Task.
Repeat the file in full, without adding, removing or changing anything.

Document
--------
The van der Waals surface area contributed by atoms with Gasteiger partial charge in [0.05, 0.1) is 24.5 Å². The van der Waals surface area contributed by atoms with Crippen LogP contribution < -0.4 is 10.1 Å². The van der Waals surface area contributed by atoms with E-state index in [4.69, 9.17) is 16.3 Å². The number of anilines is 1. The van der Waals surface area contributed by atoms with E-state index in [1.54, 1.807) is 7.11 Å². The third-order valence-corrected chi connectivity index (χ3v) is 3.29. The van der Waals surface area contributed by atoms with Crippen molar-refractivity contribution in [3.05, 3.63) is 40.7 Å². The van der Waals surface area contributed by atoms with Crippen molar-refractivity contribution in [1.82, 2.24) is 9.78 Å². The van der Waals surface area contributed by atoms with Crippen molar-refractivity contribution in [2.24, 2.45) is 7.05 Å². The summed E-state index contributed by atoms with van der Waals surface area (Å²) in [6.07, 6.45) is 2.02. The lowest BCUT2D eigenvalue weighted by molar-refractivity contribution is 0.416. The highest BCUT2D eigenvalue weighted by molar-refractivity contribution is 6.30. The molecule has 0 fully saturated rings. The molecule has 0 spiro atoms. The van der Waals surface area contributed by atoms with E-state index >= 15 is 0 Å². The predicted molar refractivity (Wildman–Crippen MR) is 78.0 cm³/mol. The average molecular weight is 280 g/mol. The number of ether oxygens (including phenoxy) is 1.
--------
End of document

The van der Waals surface area contributed by atoms with Gasteiger partial charge in [0.05, 0.1) is 24.5 Å². The van der Waals surface area contributed by atoms with Crippen LogP contribution < -0.4 is 10.1 Å². The van der Waals surface area contributed by atoms with E-state index in [4.69, 9.17) is 16.3 Å². The number of anilines is 1. The van der Waals surface area contributed by atoms with E-state index in [1.54, 1.807) is 7.11 Å². The third-order valence-corrected chi connectivity index (χ3v) is 3.29. The van der Waals surface area contributed by atoms with Crippen molar-refractivity contribution in [3.05, 3.63) is 40.7 Å². The van der Waals surface area contributed by atoms with Crippen molar-refractivity contribution in [1.82, 2.24) is 9.78 Å². The van der Waals surface area contributed by atoms with Crippen molar-refractivity contribution in [2.24, 2.45) is 7.05 Å². The summed E-state index contributed by atoms with van der Waals surface area (Å²) in [6.07, 6.45) is 2.02. The lowest BCUT2D eigenvalue weighted by molar-refractivity contribution is 0.416. The highest BCUT2D eigenvalue weighted by molar-refractivity contribution is 6.30. The molecule has 0 fully saturated rings. The molecule has 0 spiro atoms. The van der Waals surface area contributed by atoms with E-state index >= 15 is 0 Å². The predicted molar refractivity (Wildman–Crippen MR) is 78.0 cm³/mol. The average molecular weight is 280 g/mol. The number of ether oxygens (including phenoxy) is 1.